That goes to the heart of the problem here which is identity and allegiance, two versions, one of which has been suppressed.

    When Sinn Féin talk about equality it’s not just equality for LGBT people, it’s equality of status and parity of esteem for those with an Irish identity and allegiance. The DUP cannot accept that, which is why they’ve never accepted the thinking behind the Good Friday Agreement. We’re stuck because we’ve reached the nub of the matter.
    He's probably not far wrong. The DUP have frequently raised concerns about the potential cost of an Irish language act. In fact, this is supposedly one of the reasons as to why they oppose it. However, now they're asking for the insertion of recognition and provision for Ulster-Scots into any legislation as well. Wouldn't that be likely to increase the cost of any such act?

    Clearly, either the "cost" excuse was an insincere red herring or they're demanding the inclusion of Ulster-Scots now as a stalling/disruption tactic (because they know full well that anything other than a stand-alone Irish language act simply isn't happening). It's definitely one or the other, although my suspicion is that both the excuse and demand are disingenuous attempts to obstruct formal legal recognition and support for the Irish language. Why don't they just be honest about it and admit their actual problem with it?

    The idea that legal provision for Ulster-Scots might be required in order to put the unionist or British tradition on a par with the nationalist or Gaelic tradition is a suspect one anyway, seeing as we all already speak English and that fact is rooted in the historical domination of unionist or British culture in Ireland, so the unionist or British tradition evidently already enjoys lingua-cultural supremacy.

    An Irish language act would thus be a move to elevate the Irish language towards some degree of equilibrium or parity, but if the DUP do still truly want legal support and recognition Ulster-Scots, then get the ball rolling and start working towards an act for that. I don't think any party with political clout in the north would oppose that in principle. I would have no qualms with it. In fact, I'd encourage it for reasons of cultural enrichment. People just fail to see why it should be tagged on to an Irish language act, seeing as they're two totally different languages (or dialects, or however you wish to classify Ulster-Scots) with different histories and different legislative needs on account of differing educational and societal demands.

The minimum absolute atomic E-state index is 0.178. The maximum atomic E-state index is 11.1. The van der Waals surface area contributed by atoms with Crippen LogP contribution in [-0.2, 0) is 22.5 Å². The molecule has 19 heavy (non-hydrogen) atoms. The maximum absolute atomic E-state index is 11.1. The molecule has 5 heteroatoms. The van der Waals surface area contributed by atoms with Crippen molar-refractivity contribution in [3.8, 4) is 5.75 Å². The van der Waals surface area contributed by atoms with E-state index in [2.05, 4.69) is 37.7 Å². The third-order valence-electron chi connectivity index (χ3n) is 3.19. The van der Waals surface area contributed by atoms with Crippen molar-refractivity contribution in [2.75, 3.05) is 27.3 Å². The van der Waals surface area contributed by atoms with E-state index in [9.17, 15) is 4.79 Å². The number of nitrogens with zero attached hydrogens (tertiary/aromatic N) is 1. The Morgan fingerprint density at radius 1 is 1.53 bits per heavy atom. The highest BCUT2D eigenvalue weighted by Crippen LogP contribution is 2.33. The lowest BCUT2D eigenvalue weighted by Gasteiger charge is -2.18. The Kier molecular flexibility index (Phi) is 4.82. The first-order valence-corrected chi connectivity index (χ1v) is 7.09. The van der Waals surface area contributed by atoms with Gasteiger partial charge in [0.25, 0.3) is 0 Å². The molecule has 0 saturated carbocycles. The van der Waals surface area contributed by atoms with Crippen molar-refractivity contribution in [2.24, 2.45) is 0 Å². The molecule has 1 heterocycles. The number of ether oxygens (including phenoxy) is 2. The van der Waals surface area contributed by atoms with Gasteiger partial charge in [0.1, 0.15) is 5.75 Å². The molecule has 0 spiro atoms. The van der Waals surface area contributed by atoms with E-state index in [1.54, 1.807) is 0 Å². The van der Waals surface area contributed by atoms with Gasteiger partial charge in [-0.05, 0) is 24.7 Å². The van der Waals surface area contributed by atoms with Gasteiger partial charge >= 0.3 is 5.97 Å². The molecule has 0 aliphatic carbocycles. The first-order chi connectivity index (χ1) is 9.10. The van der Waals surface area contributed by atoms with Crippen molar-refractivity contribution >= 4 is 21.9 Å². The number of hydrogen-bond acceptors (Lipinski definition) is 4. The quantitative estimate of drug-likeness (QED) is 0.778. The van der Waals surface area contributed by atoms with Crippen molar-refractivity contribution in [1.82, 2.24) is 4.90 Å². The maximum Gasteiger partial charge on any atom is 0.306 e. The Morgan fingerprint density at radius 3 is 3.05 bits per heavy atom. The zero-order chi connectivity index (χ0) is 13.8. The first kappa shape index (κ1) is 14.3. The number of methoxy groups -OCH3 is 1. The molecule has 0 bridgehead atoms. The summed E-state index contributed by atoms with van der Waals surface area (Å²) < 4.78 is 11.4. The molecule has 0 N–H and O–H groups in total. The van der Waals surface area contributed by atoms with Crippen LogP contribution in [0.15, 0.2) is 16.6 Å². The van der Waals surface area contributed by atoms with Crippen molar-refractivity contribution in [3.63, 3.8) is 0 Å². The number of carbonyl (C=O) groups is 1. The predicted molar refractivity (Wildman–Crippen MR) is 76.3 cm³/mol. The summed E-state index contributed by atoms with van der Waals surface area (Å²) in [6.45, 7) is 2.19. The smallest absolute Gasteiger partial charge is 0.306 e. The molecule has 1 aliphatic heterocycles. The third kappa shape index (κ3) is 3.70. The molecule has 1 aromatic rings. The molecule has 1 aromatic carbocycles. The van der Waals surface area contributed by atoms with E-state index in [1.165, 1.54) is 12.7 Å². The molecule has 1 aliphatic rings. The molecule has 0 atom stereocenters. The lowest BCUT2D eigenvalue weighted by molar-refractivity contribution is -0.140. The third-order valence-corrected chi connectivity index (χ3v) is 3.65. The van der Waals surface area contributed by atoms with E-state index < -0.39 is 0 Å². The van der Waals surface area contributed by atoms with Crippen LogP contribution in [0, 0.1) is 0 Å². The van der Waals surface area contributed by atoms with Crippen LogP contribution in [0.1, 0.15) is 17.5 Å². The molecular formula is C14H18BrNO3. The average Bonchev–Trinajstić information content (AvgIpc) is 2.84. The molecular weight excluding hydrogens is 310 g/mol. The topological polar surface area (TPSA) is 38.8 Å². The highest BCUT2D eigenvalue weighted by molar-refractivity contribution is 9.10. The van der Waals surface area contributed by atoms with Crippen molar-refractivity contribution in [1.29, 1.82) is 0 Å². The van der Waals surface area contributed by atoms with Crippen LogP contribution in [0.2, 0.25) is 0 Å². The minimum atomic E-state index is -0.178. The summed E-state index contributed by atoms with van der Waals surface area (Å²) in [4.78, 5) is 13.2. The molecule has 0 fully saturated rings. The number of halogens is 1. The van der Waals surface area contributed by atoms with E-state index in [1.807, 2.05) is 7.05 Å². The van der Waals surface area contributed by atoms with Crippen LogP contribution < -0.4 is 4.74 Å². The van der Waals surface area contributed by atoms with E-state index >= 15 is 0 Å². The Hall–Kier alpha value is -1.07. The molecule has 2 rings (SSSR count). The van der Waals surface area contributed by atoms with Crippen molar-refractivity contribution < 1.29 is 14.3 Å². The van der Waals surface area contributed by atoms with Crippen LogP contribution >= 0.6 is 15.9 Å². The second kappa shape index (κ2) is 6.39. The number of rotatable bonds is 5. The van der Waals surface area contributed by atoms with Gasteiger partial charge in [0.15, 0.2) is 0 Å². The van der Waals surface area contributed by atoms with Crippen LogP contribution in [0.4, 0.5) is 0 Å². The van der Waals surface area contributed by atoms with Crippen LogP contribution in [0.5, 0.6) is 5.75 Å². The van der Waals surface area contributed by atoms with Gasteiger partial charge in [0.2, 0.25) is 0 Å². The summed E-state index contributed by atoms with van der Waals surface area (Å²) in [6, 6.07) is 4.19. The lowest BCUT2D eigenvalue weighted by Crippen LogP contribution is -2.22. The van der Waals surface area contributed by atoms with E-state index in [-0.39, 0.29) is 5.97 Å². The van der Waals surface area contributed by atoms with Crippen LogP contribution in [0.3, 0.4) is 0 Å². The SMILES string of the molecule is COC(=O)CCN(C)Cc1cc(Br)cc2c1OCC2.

GR; why exactly is it that you dismiss the concept of parity of esteem as a "soundbite", "meaningless" and "about as philosophical as apple-pie"? Do you not acknowledge (or accept even) the principle behind the term and the political, legal and cultural necessities of that?

  16. #274
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    See answer on parallel GE thread. I've already made clear my own equally low esteem for the DUP and SF...

    On the Language Act, I support it as you know- a deal (at St Andrew's) is a deal. Did you hear the DUP's Christopher Stalford on BBC AQ at the weekend? He claimed this as an example of Tony Blair's craftiness, as if TB was to blame for Robinson not bothering to read the small print...

    Quick question assuming the Law gets enacted. Will the replacement of street signs etc. be rolled out everywhere, or can local residents vote on it as before?

    PS Unsurprisingly Brian Feeney can't resist some purple prose. Culturally cleansing NI of its Irishness? Has he never waded through the Holy Land's rivers of boke on Paddy's Night?

    In the 80s, Unionist friends of mine returning from college or jobs in Britain used to moan about how much more 'Irish-looking' Belfast had become. If the DUP are losing the Culture War, their Stalingrad came a long time ago...
    Last edited by Gather round; 03/07/2017 at 9:46 AM.

  17. #275
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    Quote Originally Posted by Gather round View Post
    a deal (at St Andrew's) is a deal.
    Of course it is. And it's a deal with the British government. SF know this. The DUP know this.

    The first thing SF will do in the event of direct rule is present their IOU to the new proconsul. If the British fail to pass it they'll accuse them of welching on the deal at St. Andrews. Give it 18 months for the RHI enquiry to report and an ILA to be passed by the British and their 2 key demands will be granted without them having to give up a damn thing. As well as that the sunset clause of cross community support for the justice ministry will have expired and the brits will bring gay marriage into line with the western world.